Monday, December 10, 2012

..the night queen..

My mother-in-law loves plants. She has a marvelously green thumb, and I admire her ability to take a withered, half-dead stalk, work her magic, and *boom,* a plant is revived a la the Phoenix. It isn't uncommon for her to share her green goodness with me, and I am always appreciative.

Recently, she brought over a tall, thin plant, and placed it behind a chair in our family room. She made sure the leaves were facing just so, and then proceeded to tell me about the plant.
"Ah, Emily, this is the Night Queen," she started, "when the little flowers come, it will smell your whole room, but only at night. That is why it is Night Queen."

Only at night?

Now to clarify, my mother-in-law is from India, so there are times when I think I am misunderstanding her because I get a little lost in her accent. However, she did (a number of times) tell me that the scent would come only after sundown. To be perfectly honest, I did think her a little crazy. What plant emits odors only at night? And what of these scents? Will they be pleasing, or will they overpower the room and make me want to chuck that plant out the window?

I let the plant stay. I left it alone, watched it suspiciously, and waited for this night perfume. At the end of the day, with my little ones all tucked in bed, I readied myself with some tea and waited for this mysterious, spindly plant to effuse it's essence.


A week or so later, I was hurriedly putting kids to bed, and when all was said and done, I crashed on the couch, exhausted from a particularly busy day. I think all the energy I had left was expended playing some words in my phone scrabble games. As I lay there trying to make the most advantageous move I could, I noticed the hints of a perfume. My Night Queen!

I must tell you, this scent was heavenly. As the night wore on, the scent became even more pronounced. Why yes, I did stay up for a bit longer than intended...but the excitement of it all gave me my second wind. Even in the dark, early hours of the morning, before the kids woke up, I could still enjoy the delicate scent of my Night Queen, as I organized backpacks and coats, and packed lunches.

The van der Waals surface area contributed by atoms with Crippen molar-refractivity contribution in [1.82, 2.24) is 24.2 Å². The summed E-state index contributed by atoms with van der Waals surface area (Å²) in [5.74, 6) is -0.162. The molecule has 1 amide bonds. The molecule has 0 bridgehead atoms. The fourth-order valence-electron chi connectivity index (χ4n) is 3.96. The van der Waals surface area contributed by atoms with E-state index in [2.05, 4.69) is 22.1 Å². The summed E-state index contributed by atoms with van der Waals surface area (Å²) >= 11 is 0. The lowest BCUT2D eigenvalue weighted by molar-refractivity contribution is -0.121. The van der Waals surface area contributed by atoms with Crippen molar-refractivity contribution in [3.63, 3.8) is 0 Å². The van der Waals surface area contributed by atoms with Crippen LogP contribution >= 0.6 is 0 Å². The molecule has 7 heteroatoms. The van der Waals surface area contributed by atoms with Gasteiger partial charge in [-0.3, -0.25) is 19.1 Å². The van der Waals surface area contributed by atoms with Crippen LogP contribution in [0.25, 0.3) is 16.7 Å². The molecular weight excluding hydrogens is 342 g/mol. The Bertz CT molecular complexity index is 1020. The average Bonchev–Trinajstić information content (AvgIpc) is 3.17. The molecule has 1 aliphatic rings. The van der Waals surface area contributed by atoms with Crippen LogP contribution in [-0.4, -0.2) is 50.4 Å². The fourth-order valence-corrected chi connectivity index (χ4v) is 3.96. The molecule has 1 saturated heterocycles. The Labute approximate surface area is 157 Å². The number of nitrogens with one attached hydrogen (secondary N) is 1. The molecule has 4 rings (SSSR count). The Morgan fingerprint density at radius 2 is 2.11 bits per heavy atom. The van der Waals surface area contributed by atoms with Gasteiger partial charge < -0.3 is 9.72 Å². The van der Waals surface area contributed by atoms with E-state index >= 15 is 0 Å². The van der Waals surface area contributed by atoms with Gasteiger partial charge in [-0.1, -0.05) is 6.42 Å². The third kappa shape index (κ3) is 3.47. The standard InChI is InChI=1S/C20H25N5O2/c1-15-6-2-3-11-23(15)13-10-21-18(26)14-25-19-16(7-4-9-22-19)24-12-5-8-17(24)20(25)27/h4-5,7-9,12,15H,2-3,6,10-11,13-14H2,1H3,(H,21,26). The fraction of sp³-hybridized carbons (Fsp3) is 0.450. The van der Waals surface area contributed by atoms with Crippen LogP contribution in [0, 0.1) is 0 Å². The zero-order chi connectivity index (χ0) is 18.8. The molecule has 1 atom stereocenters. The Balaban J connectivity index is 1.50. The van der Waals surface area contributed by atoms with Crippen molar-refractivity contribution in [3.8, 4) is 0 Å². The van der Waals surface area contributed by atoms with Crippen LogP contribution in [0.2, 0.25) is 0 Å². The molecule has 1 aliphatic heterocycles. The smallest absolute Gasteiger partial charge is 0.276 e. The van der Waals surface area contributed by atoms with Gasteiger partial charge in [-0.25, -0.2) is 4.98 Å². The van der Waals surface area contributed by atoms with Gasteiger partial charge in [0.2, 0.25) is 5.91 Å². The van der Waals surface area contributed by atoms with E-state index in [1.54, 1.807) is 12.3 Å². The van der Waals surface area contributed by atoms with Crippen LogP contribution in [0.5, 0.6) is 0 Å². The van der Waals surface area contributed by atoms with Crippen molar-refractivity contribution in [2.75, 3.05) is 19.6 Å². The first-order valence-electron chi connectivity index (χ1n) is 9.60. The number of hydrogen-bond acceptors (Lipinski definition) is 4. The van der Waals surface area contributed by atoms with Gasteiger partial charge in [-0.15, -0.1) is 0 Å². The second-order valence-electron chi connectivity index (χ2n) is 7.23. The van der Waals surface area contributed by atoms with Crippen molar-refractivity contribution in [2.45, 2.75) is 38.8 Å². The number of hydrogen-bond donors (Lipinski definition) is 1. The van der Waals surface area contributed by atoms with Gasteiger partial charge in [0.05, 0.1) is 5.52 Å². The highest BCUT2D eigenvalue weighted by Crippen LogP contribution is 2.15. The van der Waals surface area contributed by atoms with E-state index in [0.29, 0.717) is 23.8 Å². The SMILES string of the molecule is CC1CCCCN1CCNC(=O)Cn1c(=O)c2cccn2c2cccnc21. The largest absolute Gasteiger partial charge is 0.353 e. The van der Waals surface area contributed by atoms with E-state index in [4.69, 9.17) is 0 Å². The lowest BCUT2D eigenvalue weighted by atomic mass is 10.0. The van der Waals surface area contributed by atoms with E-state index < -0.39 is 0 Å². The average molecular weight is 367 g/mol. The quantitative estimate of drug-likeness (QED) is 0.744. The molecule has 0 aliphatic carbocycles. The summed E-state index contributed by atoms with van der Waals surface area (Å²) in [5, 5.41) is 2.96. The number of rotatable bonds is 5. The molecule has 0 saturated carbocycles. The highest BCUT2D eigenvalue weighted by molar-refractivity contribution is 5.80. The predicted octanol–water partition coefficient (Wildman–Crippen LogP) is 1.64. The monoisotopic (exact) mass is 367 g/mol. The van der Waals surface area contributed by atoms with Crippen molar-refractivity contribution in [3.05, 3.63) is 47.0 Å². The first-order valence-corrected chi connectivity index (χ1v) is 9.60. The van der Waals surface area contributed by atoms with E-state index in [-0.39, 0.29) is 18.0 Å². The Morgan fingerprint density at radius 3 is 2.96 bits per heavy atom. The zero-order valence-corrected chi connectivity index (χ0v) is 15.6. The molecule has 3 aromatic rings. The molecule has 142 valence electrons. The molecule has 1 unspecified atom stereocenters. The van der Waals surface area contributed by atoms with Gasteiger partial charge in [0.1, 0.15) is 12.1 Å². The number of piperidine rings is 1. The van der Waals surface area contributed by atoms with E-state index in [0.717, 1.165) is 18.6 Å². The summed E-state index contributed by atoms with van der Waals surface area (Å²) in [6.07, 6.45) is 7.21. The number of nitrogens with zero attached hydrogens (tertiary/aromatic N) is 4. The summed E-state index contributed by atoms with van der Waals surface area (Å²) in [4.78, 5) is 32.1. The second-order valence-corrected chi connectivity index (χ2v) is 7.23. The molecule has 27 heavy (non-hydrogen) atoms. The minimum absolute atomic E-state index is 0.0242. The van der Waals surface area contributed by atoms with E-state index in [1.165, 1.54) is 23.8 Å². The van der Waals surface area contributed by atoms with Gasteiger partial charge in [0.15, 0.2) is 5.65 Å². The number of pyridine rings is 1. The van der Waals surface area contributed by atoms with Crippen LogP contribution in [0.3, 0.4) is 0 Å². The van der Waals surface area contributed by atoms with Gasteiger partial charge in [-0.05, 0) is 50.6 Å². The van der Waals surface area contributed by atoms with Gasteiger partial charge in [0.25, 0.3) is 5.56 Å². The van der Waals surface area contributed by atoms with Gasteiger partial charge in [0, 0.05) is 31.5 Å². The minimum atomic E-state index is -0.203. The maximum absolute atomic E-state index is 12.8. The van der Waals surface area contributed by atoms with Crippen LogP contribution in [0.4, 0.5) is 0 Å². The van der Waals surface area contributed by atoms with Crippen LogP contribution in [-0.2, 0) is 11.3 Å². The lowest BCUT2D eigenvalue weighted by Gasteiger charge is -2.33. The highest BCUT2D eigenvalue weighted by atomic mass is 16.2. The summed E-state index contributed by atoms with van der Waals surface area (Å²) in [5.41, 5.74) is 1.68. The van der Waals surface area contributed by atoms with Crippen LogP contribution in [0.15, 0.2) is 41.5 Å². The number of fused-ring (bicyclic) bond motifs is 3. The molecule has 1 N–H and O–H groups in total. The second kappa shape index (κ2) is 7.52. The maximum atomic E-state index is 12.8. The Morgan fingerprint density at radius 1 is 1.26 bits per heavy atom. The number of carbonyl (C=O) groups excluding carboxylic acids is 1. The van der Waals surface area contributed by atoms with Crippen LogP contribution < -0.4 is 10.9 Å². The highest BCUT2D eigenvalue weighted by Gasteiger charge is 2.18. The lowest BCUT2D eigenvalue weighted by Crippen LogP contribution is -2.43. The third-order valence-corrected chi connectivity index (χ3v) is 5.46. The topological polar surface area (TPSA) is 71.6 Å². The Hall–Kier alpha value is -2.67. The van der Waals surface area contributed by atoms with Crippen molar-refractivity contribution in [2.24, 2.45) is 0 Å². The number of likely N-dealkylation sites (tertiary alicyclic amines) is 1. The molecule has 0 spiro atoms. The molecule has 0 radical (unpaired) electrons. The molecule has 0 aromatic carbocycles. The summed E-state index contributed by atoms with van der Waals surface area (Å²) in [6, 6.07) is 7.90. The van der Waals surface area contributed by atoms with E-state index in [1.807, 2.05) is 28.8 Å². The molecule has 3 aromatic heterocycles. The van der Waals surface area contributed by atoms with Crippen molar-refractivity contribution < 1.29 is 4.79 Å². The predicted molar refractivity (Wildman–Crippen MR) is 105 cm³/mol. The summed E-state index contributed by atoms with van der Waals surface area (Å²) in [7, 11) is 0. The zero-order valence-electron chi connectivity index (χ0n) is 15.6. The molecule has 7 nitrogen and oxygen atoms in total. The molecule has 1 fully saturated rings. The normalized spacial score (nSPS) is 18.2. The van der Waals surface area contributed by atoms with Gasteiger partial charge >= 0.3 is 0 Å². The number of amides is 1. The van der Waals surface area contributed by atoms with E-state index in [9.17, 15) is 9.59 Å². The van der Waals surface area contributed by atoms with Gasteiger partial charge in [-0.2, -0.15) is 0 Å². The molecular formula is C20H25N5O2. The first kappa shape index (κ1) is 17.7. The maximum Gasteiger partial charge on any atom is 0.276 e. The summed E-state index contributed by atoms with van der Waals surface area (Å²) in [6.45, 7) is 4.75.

As it  turns out, my mother-in-law had switched up my plant. According to my husband, she had come by and replaced the Night Queen she initially gave me with one that had more flowers. It is the flowers that emit the scents, and boy, did that make a world of difference!

My Night Queen no longer has any flowers. They only lasted a few weeks. I miss them. Every evening, I would bask in the darkness, enjoying the sweet smell of my Night Queen as I relaxed after a long day. Aromatherapy at it's best. I have since found out that Night Queen is also known as Night Jasmine. If you are familiar with Jasmine, it's blossoms also have a light perfume. I am now tending to this houseplant of mine very carefully. I am watching and waiting, hopeful of my next round of blossoms.

And I will be forever, eternally grateful for my mother-in-law bringing this lovely plant into my life.

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